To reduce safety risks, we promote a culture of safety and reliability, and emphasize personal accountability. We also coach clinical teams on the importance of safety vigilance and reporting, and train them to consistently:
- Use error prevention tools that reinforce adherence to safety practices, consider safety in all they do and speak up when they see unsafe behaviors.
- Capture safety events and near-misses so we can identify trends and accelerate improvements.
- Keep conditions sanitary and sterile to prevent health care-associated infections.
- Conduct morning safety briefings to address all safety concerns.
- Alert system safety leaders when issues arise to mitigate additional risks and share safe management practices.
- Communicate with the care team to confirm they receive critical information or results on time.
- Dispense the correct medications at the right dose at the right time.
- Confirm the appropriate surgical site and correctly identify patients before any procedure.
To identify where adverse events are occurring and their root causes, we examine data and analytics. We then make necessary refinements or introduce new methods that are proven to be more effective at preventing harm.
Reliable Care Blueprinting™ is a care design process involving both physicians and staff. They discuss challenges, collaborate on best practices and then create a standard approach to delivering evidenced-based care for various procedures. We apply the process broadly – from how we take a patient’s vitals to treating sepsis to processing lab specimens. To drive ongoing improvements, we review industry benchmarks, share lessons learned and set aggressive performance goals.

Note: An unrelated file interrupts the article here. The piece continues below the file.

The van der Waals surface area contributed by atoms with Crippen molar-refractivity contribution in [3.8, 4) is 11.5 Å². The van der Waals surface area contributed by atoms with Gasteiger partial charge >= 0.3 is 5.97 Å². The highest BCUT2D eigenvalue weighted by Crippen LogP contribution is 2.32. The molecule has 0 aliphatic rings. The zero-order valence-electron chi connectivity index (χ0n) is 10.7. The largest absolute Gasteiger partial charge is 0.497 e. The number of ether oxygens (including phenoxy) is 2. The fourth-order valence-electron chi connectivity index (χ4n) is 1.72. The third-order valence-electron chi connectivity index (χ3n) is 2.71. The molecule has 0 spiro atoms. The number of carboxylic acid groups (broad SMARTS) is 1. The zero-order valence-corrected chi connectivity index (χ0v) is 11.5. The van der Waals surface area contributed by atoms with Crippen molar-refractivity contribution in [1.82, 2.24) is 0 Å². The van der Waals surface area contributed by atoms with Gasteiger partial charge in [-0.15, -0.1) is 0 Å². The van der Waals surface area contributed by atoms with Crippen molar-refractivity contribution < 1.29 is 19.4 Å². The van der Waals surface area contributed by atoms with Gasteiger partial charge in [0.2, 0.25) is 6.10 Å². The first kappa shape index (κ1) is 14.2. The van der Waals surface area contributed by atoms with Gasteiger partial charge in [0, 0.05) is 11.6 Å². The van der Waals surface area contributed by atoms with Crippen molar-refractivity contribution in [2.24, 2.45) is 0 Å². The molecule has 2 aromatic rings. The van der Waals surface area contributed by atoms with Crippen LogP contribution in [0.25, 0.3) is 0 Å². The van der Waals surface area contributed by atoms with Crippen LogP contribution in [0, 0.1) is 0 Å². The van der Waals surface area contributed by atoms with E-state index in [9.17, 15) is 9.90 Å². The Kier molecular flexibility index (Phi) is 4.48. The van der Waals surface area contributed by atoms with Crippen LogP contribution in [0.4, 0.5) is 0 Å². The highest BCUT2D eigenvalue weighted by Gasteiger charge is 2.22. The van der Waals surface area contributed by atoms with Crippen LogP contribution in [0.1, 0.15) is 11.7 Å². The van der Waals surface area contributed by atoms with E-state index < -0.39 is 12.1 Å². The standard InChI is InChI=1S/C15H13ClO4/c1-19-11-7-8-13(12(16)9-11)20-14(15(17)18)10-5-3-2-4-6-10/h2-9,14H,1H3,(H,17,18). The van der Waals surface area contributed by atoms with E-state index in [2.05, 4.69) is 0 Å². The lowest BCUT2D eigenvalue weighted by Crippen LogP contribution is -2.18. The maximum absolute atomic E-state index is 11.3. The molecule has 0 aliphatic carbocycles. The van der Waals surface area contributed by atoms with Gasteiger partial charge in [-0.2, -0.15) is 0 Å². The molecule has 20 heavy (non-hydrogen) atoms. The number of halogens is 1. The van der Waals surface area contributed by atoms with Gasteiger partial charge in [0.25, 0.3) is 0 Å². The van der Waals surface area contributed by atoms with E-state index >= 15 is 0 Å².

We actively listen, observe and communicate with patients and their families to provide better care experiences and health outcomes. Through our intake and discharge process and regular rounding, our care teams engage patients to drive alignment and understanding of their treatment plans. This also helps us identify individuals at risk for poor self-management and readmission based on their health history.
According to the American Association of Colleges of Nursing, “strengthening nursing leadership at the point at which care is delivered” reduces readmissions, improves patient satisfaction and safety, drives compliance with core measures and saves money. Texas Health’s team of clinical nurse leaders (CNLs) manages the clinical care given to groups of 12 to 16 patients.
With master’s degrees in nursing, CNLs work with unit managers, physicians, care transition team members and bedside nurses at all wholly owned hospitals to improve care delivery. They do this by providing continuity of care, rounding with physicians at the patient’s bedside and analyzing clinical data to provide optimum acute care coordination. Additionally, they mentor, bring evidence-based practices to the bedside, assist patients with health-decision planning and collaborate with the care transition team to provide patient support upon discharge. This helps to align the entire care team on care plans, a safe discharge and follow-up requirements.
We design care transition plans based on patients’ unique needs, their support systems and network of providers. Prior to discharge, we share patients’ health histories and care plans with other providers to coordinate follow-up care and monitoring. Effectively managing patients’ transitions from hospital to home helps us improve health outcomes, and reduce their length of stay and likelihood of readmission.